Document Type

Working Paper


This report presents the findings of a study into the experiences of NESB migrant women in the workforce. The fieldwork, which involved interviewing over one hundred immigrant women living and working in Sydney, was carried out between October 1988 and February 1989. The study also involved an extensive review of Australian and international literature on immigrant women in the workforce and the analysis of recent census and labour force survey data.

The study focussed particularly on the experiences of newly arrived migrant women and examined many aspects of women's employment experiences in Australia including the relationship between women's pre-migration histories, their participation in the workforce in Australia and their domestic and family responsibilities.

Although economic and social conditions in Australia have changed considerably in the post-war period, the study found that the continuities in the lives of women immigrants arriving in Australia in the 1950s and 1960s and those arriving today were more marked than the differences. It would seem that their place in the economy has altered little, and that employment continues to play the key role in structuring women's lives despite the development of an increased role for the state through ethnic affairs policies.

Little evidence was found to support the theory that immigrants' work force experiences reflect their pre-migration human capital endowments. Instead, we found that women from a variety of different backgrounds finished up, after emigrating to Australia, in similarly low status, unpleasant and unrewarding jobs - jobs which for many represented substantial downward mobility. These women experienced the segmentation of the labour market as a constraining framework, directing them towards certain types of jobs and limiting their opportunities to move out of them.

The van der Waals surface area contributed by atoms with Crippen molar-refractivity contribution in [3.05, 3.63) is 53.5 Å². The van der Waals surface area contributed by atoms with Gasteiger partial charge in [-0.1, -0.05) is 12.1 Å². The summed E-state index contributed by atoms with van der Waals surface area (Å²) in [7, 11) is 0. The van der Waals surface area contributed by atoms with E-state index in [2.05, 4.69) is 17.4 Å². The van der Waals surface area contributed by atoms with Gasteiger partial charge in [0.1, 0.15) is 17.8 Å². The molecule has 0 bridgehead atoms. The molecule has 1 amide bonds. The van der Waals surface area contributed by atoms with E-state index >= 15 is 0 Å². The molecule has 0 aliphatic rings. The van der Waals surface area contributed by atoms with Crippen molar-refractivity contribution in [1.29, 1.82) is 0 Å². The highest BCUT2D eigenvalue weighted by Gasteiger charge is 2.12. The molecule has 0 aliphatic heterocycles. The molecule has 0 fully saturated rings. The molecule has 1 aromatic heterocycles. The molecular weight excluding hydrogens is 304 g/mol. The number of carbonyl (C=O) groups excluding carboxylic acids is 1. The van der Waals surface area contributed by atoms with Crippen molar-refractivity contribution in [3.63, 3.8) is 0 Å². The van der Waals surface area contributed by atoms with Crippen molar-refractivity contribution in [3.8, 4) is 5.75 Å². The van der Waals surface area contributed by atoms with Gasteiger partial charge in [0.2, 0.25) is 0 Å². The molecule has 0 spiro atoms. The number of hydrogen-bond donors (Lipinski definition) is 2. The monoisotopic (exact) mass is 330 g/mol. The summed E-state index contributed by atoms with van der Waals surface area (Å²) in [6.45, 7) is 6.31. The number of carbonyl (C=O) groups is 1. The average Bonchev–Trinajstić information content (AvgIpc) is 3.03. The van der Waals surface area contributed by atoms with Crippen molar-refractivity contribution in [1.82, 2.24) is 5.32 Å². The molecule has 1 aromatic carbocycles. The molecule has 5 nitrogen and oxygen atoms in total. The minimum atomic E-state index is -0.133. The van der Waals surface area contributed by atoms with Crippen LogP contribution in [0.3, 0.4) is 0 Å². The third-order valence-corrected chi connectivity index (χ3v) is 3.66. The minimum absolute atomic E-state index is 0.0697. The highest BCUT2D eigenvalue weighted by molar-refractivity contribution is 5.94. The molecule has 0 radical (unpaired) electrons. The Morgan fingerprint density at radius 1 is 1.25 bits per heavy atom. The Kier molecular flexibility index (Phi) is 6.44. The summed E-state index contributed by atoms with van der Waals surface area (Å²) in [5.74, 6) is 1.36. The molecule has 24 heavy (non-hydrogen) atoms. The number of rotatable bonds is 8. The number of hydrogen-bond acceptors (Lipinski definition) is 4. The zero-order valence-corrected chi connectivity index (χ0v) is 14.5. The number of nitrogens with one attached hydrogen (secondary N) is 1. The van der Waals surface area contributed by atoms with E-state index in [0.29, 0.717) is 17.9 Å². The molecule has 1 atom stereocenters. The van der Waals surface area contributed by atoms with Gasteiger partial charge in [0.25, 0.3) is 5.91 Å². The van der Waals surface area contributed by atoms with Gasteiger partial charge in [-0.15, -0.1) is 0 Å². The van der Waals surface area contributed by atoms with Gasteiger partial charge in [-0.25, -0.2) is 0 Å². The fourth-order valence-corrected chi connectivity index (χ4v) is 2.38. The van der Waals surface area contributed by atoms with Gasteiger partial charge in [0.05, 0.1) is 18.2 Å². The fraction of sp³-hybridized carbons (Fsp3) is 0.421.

The report presents fresh evidence of immigrant women's employment-related problems, many of which have been documented previously. Unemployment emerges as the greatest difficulty encountered by newly arrived women in Australia today.

In the last chapter, recommendations in the areas of vocational guidance and training, equal employment opportunity, work conditions, women's participation in trade unions and childcare and family support are made. A reflection on the research methodology used in this study, and alternatives to it, concludes the report.